I was reading in "American Art Review" earlier this week an article on an upcoming Richard Diebenkorn show opening next month on his early years. I was heartened to read this about him and his process:
"Many have described this process as one of trial and error-even Diebenkorn himself-but it was not so much that he was creating and correcting 'errors' as he was attempting to find a better way, the extended journey being relevant to his final result.".. then finishing with "He kept working until he believed the painting was not wrong anymore, feeling his way until, in his mind, the painting had somehow become "miraculously right."

This idea has been floating around in my head for awhile now, and I liked that the journey was the important thing for Diebenkorn. And the idea of not correcting errors but finding the rightness.

I do hope I can get to Sacramento's Crocker Museum to see the show this fall.

Thursday, September 21, 2017

A book that is giving me pause to reflect

The Little Free Library program is big in the neighborhood where I live. It is a great way to find new reads. It is convenient to stop while walking my dog, Fritz. A recent acquisition that I just started reading is called "Contrition." This book intrigued me for a number of reasons. First, being an artist and this has 2 artists, father and daughter; Second, I am Catholic and I am usually interested in seeing how this topic is handled in current fiction. That the daughter artist is also a cloistered nun had me hooked. That this nun paints amazingly moving and thought provoking images is even better.

It is written for the point of view of a writer, a twin separated as an infant and given up for adoption. Her mother had died in childbirth. She believes she was given up for adoption because of a deformed hand and other health issues she was born with that her biological father, an artist and an alcoholic, could not handle with two babies to care for. She has only recently discovered that she is a twin when her father's estate lawyer contacted her after his death. She is now on a quest to meet her sister but she finds out she is a cloistered nun who also is an artist. While doing some reconnaissance at the convent where she has been told her sister lives, she sees on the wall a Madonna and Child that moves her in ways she did not think she could be moved. She finds out that it was painted by her sister. She is now determined to write about her sister and her art so on her return trip to the convent to again try to talk to her sister, the painting is gone. Here are a few things that struck me.; one is  finding out her sister has taken this Madonna and Child to paint over it. A new painting. Because of lack of funds for fresh canvas but also because the artist nun has no intention for her work to be known to the outside world.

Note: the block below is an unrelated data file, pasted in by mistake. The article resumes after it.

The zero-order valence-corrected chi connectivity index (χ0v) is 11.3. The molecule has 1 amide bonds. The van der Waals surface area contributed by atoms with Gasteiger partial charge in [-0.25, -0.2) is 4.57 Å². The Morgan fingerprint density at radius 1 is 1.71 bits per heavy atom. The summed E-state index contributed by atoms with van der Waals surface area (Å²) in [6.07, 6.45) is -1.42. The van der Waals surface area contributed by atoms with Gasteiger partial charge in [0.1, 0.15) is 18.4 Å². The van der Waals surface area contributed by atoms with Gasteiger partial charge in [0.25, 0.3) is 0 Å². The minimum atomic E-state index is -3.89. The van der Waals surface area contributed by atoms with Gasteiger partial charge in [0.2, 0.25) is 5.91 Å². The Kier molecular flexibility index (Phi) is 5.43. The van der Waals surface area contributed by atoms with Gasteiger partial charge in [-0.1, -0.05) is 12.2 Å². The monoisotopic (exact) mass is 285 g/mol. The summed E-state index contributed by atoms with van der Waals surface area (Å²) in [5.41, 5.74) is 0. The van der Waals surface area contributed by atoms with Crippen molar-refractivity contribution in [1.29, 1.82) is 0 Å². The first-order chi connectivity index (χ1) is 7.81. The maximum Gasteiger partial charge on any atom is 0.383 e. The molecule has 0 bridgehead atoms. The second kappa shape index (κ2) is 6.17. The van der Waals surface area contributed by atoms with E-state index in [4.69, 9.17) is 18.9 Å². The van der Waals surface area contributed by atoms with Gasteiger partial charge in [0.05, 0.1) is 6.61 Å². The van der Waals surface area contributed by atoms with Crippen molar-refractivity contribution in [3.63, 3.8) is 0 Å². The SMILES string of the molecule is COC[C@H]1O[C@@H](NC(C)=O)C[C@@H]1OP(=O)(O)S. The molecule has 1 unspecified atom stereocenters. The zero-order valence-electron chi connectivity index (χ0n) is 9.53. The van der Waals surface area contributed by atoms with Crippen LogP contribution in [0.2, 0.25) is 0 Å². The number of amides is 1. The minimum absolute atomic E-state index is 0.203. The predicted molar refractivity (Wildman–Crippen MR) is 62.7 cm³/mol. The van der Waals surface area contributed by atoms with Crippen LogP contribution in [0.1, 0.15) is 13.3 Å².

An excerpt:
"From what I can figure, Sister Catherine values the act of painting, not the outcome. The creation process is her method of prayer, a direct appeal to God, who replies in colors and shapes. Once their conversation is over, Catherine considers the finished piece incidental."

"Sister Catherine doesn't show or sell her paintings because she doesn't want to be given credit for them. In order to keep the channel clear for God to work through her, she paints as often as possible, even, and sometimes especially, if that means recycling canvases."

My thoughts on this have been that I like that the works being painted are a conversation with God. That really struck me as to how I should be approaching my own work. That she paints over them, I understand too, but the pieces I paint over are not usually my best.

Which brings me to an exhibit held last year about this time where an abstract artist here in town came up with the idea to exchange paintings with 12 other artists. He received one painting each from the 12 artists and reworked them in his way, and the 12 artists each picked out one of his abstract works and painted on them. There was a lot of hue and cry over this exhibit; ie how can you paint over a Quang Ho or a Ron Hicks painting?? Sacrilege!  I thought it a very interesting concept and liked what some of the artists came up with when making something new out of what came before.

Sometimes the process is where you need to be rather than the outcome. It is a good thing to not be attached.